Dems Scale Back 'Jobs' Bill To Appease Deficit Hawks; Hawks Still Not Appeased

Even after Democratic leadership scaled back its bill to reauthorize several domestic aid programs, reducing its impact on the federal budget deficit by $50 billion, conservative rank-and-file Democrats remain unhappy.

Blue Dog Democrat Stephanie Herseth Sandlin (S.D.) said Thursday that several Blue Dogs are firmly against the bill and that party leadership doesn't have enough votes to pass it, according to CongressDaily.

"People should be embarrassed. We're Democrats," Rep. Raul Grijalva (D-Ariz.) told HuffPost. "We're supposed to care about the people that are unemployed. We're supposed to care about extending health benefits to people that don't have insurance but were working. And in this time of unemployment, and in this time when we're trying to generate jobs, it's embarrassing that a portion of our party feels, out of political necessity, that they have to be the opponents."

There has been no indication from House Speaker Nancy Pelosi (D-Calif.), however, that she will again postpone a vote on the bill, which was supposed to have been sent to the Senate on Tuesday.

"There's a lot of conversation still ongoing here. As Yogi says, 'It ain't over till it's over'," said Jane Harman, a Blue Dog Democrat from California. "I think one of the big issues here aside from the size is the lack of [funding offsets]. I think there's still angst."

"What you're seeing is this excessive stubbornness," said one Dem. "The last person to say no wins."

The bill in question, the American Jobs and Closing Loopholes Act, among other things prevents a pay cut to doctors who serve Medicare patients ("Doc fix" in Hillspeak) and reauthorizes unemployment benefits and subsidized COBRA health insurance, programs set to expire on June 1 without congressional action. If Congress adjourns for its Memorial Day recess without taking action, doctors will see a 21 percent reduction in Medicare payments and hundreds of thousands of long-term unemployed will begin to lose eligibility for their next "tier" of unemployment benefits.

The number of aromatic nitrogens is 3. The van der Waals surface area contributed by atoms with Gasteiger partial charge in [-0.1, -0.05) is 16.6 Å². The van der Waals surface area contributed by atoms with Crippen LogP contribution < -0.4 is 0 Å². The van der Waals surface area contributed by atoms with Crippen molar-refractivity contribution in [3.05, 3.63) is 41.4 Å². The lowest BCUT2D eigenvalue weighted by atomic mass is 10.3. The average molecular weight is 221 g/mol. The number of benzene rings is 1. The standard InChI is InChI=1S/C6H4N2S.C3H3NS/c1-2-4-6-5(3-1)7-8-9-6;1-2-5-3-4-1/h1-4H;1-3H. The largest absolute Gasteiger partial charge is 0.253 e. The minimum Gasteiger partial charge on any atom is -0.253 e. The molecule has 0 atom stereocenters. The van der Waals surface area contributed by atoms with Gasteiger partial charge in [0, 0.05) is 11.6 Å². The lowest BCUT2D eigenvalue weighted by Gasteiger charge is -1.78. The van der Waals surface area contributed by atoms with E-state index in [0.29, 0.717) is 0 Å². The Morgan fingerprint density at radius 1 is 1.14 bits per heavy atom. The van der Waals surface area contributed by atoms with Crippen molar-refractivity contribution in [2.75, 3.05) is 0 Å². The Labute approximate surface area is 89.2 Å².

Initially, the bill reauthorized the unemployment benefits for the rest of the year and extended Doc fix for five years; the reduced version reauthorizes the extended benefits through November and does Doc fix for only two years. Those and other cuts reduce the bill's 10-year deficit impact from $134 billion to $80 billion.

"Before, they were touting the jobs created by the stimulus," said Dean Baker, co-director of the Center for Economic and Policy Research, who thinks the focus on the deficit is insane. "Maybe now we should start counting the jobs lost by the cutbacks."

The bill essentially pits the unemployed against investment fund managers and deficit hawks -- a fight the latter groups are winning.

"The situation I see is that members who are from low unemployment areas are very concerned about the deficit. Members who are from high unemployment areas are very concerned about jobs," said Pelosi. "So we have to come to a compromise as to how to move forward and we did with this [bill's unemployment provisions] going to November."

Several Democratic senators have voiced concerns about one of the bill's revenue-raisers, an increased tax on investment fund managers allowed to classify ordinary income as capital gains, which lets them pay less than half in taxes than they otherwise would. But the reduced deficit impact will help the bill's chances in the Senate.